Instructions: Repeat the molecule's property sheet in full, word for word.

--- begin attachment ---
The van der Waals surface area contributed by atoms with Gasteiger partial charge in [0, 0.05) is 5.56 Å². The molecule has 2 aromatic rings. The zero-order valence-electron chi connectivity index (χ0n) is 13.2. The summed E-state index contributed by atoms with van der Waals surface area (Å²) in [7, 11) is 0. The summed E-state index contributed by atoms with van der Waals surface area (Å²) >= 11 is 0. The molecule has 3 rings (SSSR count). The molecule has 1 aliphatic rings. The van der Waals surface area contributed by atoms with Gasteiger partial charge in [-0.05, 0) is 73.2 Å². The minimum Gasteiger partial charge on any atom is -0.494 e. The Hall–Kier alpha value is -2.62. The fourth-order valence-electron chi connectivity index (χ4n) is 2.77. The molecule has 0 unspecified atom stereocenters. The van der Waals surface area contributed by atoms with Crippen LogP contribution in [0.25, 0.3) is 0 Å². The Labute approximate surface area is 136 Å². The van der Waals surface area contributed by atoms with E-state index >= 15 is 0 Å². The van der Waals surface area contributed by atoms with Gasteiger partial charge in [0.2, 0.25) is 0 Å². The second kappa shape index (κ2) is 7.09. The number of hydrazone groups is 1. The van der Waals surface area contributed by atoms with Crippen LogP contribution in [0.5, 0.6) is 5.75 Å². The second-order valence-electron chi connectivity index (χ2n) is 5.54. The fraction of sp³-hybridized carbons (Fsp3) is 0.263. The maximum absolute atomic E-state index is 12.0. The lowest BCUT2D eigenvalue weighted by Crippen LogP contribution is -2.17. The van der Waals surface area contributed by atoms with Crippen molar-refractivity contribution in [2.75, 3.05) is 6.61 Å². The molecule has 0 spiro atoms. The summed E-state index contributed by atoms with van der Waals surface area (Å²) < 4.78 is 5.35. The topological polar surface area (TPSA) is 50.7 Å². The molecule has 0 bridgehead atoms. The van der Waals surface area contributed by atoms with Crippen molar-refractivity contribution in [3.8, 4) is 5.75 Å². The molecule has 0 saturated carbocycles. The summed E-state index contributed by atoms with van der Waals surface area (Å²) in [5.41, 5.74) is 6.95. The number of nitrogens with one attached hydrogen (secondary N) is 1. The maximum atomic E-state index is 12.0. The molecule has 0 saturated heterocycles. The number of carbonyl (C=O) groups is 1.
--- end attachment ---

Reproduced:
The van der Waals surface area contributed by atoms with Gasteiger partial charge in [0, 0.05) is 5.56 Å². The molecule has 2 aromatic rings. The zero-order valence-electron chi connectivity index (χ0n) is 13.2. The summed E-state index contributed by atoms with van der Waals surface area (Å²) in [7, 11) is 0. The summed E-state index contributed by atoms with van der Waals surface area (Å²) >= 11 is 0. The molecule has 3 rings (SSSR count). The molecule has 1 aliphatic rings. The van der Waals surface area contributed by atoms with Gasteiger partial charge in [-0.05, 0) is 73.2 Å². The minimum Gasteiger partial charge on any atom is -0.494 e. The Hall–Kier alpha value is -2.62. The fourth-order valence-electron chi connectivity index (χ4n) is 2.77. The molecule has 0 unspecified atom stereocenters. The van der Waals surface area contributed by atoms with Crippen LogP contribution in [0.25, 0.3) is 0 Å². The Labute approximate surface area is 136 Å². The van der Waals surface area contributed by atoms with E-state index >= 15 is 0 Å². The van der Waals surface area contributed by atoms with Gasteiger partial charge in [0.2, 0.25) is 0 Å². The second kappa shape index (κ2) is 7.09. The number of hydrazone groups is 1. The van der Waals surface area contributed by atoms with Crippen LogP contribution in [0.5, 0.6) is 5.75 Å². The second-order valence-electron chi connectivity index (χ2n) is 5.54. The fraction of sp³-hybridized carbons (Fsp3) is 0.263. The maximum absolute atomic E-state index is 12.0. The lowest BCUT2D eigenvalue weighted by Crippen LogP contribution is -2.17. The van der Waals surface area contributed by atoms with Crippen molar-refractivity contribution in [2.75, 3.05) is 6.61 Å². The molecule has 0 spiro atoms. The summed E-state index contributed by atoms with van der Waals surface area (Å²) < 4.78 is 5.35. The topological polar surface area (TPSA) is 50.7 Å². The molecule has 0 bridgehead atoms. The van der Waals surface area contributed by atoms with Crippen molar-refractivity contribution in [3.8, 4) is 5.75 Å². The molecule has 0 saturated carbocycles. The summed E-state index contributed by atoms with van der Waals surface area (Å²) in [5.41, 5.74) is 6.95. The number of nitrogens with one attached hydrogen (secondary N) is 1. The maximum atomic E-state index is 12.0. The molecule has 0 saturated heterocycles. The number of carbonyl (C=O) groups is 1.